A few months ago, during a t’ai chi class, my teacher singled me out to show the class how not to perform a certain movement. While he may have been right about my mistake, I felt an immediate physical reaction to this attention. My face flushed, my heart began to pound, and I stifled the urge to say something I’d later regret. My reaction seemed way out of proportion to the events taking place; the teacher was not being unkind, but was fulfilling his role as someone trying to help me get better at my t’ai chi practice. Still, the embarrassed anger I felt seemed to come from a deep place; it reminded me of similar incidents in childhood where I felt powerless and upset about being corrected in front of other people.
The potential for this kind of humiliation was especially high in situations involving athletic activity, and in school I dreaded gym class more than anything. I feared being made fun of, of ending up in last place, of simply making a fool of myself. When my husband and I started dating, it was a sign of our clear compatibility when we both admitted to loathing gym class. I always thought gym class was torture because I had no athletic ability, but now I realize that it was my introverted nature that held me back. My fear of being embarrassed or humiliated kept me from jumping in wholeheartedly, and meant that I didn’t learn what I needed to learn in order to succeed.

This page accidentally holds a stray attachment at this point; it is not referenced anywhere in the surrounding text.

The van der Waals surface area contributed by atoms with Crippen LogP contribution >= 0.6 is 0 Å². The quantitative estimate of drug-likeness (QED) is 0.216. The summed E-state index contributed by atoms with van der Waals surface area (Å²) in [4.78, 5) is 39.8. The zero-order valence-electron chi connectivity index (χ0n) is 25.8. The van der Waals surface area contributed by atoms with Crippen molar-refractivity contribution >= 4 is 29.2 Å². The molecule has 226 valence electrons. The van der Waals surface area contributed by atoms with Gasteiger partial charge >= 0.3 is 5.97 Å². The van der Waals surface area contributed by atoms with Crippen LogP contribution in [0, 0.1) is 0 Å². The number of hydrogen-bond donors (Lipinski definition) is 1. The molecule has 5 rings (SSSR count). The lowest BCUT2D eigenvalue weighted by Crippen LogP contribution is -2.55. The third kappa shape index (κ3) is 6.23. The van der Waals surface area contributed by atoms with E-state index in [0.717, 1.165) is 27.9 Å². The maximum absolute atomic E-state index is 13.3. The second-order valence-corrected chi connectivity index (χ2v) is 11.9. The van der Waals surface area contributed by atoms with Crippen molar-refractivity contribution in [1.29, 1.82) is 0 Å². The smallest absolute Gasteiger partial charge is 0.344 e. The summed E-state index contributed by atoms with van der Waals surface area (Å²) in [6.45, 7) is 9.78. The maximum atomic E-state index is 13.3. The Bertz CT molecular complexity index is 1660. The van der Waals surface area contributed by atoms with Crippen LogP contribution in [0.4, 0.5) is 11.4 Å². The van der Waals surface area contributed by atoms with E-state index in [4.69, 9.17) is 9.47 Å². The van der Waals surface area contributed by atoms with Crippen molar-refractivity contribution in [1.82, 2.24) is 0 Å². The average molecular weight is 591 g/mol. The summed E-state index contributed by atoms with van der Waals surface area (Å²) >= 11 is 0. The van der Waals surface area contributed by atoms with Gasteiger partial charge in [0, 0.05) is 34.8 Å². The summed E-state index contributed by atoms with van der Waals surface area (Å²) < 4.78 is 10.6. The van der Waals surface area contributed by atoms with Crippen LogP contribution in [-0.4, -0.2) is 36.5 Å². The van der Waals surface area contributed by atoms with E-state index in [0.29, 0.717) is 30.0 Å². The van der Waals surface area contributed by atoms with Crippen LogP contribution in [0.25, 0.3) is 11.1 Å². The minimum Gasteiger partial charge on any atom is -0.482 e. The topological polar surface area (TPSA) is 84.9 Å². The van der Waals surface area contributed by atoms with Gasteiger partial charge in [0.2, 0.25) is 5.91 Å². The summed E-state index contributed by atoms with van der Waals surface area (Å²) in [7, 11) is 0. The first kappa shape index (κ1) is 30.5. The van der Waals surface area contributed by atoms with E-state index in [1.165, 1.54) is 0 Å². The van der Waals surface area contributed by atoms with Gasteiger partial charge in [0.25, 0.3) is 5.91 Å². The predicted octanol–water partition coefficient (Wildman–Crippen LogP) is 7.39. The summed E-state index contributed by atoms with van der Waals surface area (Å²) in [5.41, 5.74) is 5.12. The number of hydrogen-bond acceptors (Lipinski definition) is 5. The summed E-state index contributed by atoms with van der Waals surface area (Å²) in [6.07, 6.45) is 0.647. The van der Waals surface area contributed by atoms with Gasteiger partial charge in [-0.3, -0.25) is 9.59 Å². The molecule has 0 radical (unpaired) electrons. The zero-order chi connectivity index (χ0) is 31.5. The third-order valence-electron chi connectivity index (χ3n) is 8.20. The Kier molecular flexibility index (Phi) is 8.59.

I think if there had been more understanding from the adults involved, it would have helped me enormously. I find it so valuable that writers like Marti Olsen Laney are now trying to provide parents and educators with information about how to deal specifically with introverted children (see her book, The Hidden Gifts of the Introverted Child). On her Web site Laney advises parents of introverted children to “Never correct your child in front of others,” and to “Let them watch before entering an activity.” I think these are both helpful ideas for any adult working with introverted children.
While it was hard as a child to escape these kinds of situations, as an adult I like to think that I have more control over my environment. And now that I know my own tendencies, perhaps I can be a little easier on myself when embarrassing things happen. I also take comfort in the fact that I’m not alone; as Nancy Fenn notes in another of her Top 10 Ways to Market to Introverts, “Introverts are greatly afraid of making mistakes in public and of humiliation in public during a learning period.”
Armed with this knowledge, I hope that I can make the best out of the current “learning period” I’m in. Although I have taken French classes in the past, our move to Paris has meant dusting off those skills, and realizing how much I have to relearn. Before we moved here I was greatly looking forward to this process, but now that we are here, I feel as if I’ve hit a wall. Making conversation with strangers is not always easy for me in English, and it is accordingly harder in a language I’m unsure in. I dread saying the wrong thing, or drawing a blank during an important conversation, or most horrifyingly of all, being ridiculed for my mistakes. With all this in mind, it’s definitely easier for me not to make the effort than to dive in and do it. So how do I honor my introverted nature while still working towards my goal of becoming more fluent in French?
I think I have to remember to breathe, and to give myself time to collect my thoughts in the moment, without feeling pressured to respond immediately. This may annoy those I’m speaking to (whose words are coming at me in a nonstop barrage), but I think it’s the only way I can stay calm enough to remain engaged and active in the conversation. But it’s easier said than done.